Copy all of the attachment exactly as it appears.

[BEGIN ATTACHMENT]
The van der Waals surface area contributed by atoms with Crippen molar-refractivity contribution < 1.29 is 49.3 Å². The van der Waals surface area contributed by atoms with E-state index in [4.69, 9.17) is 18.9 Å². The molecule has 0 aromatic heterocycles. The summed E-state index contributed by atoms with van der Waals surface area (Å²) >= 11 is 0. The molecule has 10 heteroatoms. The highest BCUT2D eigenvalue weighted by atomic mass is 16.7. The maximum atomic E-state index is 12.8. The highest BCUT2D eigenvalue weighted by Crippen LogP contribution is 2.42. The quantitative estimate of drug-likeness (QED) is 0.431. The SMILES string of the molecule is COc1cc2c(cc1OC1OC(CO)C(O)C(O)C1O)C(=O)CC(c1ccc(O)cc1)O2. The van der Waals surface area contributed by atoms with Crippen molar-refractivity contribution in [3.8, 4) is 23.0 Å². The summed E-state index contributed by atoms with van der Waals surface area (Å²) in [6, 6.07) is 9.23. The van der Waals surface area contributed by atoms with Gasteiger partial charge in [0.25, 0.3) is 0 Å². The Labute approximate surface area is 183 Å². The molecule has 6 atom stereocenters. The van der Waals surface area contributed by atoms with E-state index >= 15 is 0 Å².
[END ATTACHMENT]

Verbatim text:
The van der Waals surface area contributed by atoms with Crippen molar-refractivity contribution < 1.29 is 49.3 Å². The van der Waals surface area contributed by atoms with E-state index in [4.69, 9.17) is 18.9 Å². The molecule has 0 aromatic heterocycles. The summed E-state index contributed by atoms with van der Waals surface area (Å²) >= 11 is 0. The molecule has 10 heteroatoms. The highest BCUT2D eigenvalue weighted by atomic mass is 16.7. The maximum atomic E-state index is 12.8. The highest BCUT2D eigenvalue weighted by Crippen LogP contribution is 2.42. The quantitative estimate of drug-likeness (QED) is 0.431. The SMILES string of the molecule is COc1cc2c(cc1OC1OC(CO)C(O)C(O)C1O)C(=O)CC(c1ccc(O)cc1)O2. The van der Waals surface area contributed by atoms with Crippen molar-refractivity contribution in [3.8, 4) is 23.0 Å². The summed E-state index contributed by atoms with van der Waals surface area (Å²) in [6, 6.07) is 9.23. The van der Waals surface area contributed by atoms with Gasteiger partial charge in [0.25, 0.3) is 0 Å². The Labute approximate surface area is 183 Å². The molecule has 6 atom stereocenters. The van der Waals surface area contributed by atoms with E-state index >= 15 is 0 Å².